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Dive Into Systems: Exercises

Section 7.1 Diving into Assembly: Basics

Exercise 7.1.1. Examining Components of Assembly Code (objdump output).

Exercise 7.1.2. Relationship Between C Code and Assembly Code.

    Which of the following statements is true about the relationship between a single line of C code and assembly code?
  • One line of C code always translates into exactly one assembly instruction.
  • Incorrect.
  • One line of C code often translates into one or more assembly instructions.
  • Correct!
  • One line of C code always translates into two or more assembly instructions.
  • close, but incorrect!
  • There is no relationship between C code and assembly code.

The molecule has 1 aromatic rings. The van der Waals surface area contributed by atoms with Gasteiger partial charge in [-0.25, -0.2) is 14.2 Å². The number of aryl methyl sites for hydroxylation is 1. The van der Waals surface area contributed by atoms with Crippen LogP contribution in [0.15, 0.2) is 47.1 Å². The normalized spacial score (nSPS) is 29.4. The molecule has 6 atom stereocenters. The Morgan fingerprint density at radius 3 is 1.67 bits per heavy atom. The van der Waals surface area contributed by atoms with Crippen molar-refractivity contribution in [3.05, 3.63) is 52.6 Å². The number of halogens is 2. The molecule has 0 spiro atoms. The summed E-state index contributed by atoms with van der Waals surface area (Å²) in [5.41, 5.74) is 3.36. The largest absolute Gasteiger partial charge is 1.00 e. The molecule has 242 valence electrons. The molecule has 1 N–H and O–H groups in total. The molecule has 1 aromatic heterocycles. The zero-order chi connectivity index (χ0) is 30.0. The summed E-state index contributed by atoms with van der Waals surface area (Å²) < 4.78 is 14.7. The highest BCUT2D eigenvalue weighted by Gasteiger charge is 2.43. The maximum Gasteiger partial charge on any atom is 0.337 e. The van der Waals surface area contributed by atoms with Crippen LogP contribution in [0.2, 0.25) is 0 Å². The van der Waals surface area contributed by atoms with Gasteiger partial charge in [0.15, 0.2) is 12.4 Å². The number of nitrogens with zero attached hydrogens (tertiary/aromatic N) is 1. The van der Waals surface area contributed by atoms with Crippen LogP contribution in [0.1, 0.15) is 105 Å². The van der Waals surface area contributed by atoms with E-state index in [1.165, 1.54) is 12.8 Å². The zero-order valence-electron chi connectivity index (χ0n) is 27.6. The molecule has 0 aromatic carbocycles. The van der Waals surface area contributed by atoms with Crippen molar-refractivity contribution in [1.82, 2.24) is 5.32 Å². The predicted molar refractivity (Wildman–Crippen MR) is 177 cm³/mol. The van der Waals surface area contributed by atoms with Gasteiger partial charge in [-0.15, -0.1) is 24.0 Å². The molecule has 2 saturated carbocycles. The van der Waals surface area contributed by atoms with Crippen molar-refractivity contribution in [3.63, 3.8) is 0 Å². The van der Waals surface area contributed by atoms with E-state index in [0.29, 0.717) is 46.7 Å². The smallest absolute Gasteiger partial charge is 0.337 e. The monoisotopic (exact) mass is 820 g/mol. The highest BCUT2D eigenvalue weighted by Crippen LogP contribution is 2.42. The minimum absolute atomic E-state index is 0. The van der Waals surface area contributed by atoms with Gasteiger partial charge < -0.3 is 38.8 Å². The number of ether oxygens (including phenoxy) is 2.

• Incorrect.

Exercise 7.1.3. General-Purpose Registers.

    Which of the following x86-64 registers are general purpose?
  • %rax
  • Correct!
  • %rsi
  • Correct!
  • %rip
  • Incorrect. %rip is the instruction pointer. It cannot be directly written to.
  • %r8
  • Correct!

Exercise 7.1.4. Special Use Cases for Registers.

Did you know? Register x0 is also used to hold the return value of a function!

Exercise 7.1.5. Registers - Capacity.

Order the following registers from smallest to largest capacity.

Exercise 7.1.6. Identifying Operand Types.

For each of the following operands, label it as a (C)onstant, (R)egister, or (M)emory operand.
  • %rax
  • (%rax)
  • (%rax, %rbx, 4)
  • $0x5
  • 0x5
  • $8
Just enter the letter as your answer (one of C, R, or M)

Exercise 7.1.7. Identifying Operand Types.

The following tables provide the contents of several registers and memory locations.
Address Value
0xFA00 0x5F
0xFA08 0x16
0xFA10 0x42
0xFA18 0x9C
Register Value
%rax 0xFA08
%rdx 0x2
For each of the following operands, determine the associated value in hex.
  • %rax
  • %rdx
  • (%rax)
  • (%rax, %rdx, 4)
  • -0x8(%rax)
  • (%rax, %rdx, 8)
Remember to include the 0x prefix in your answers.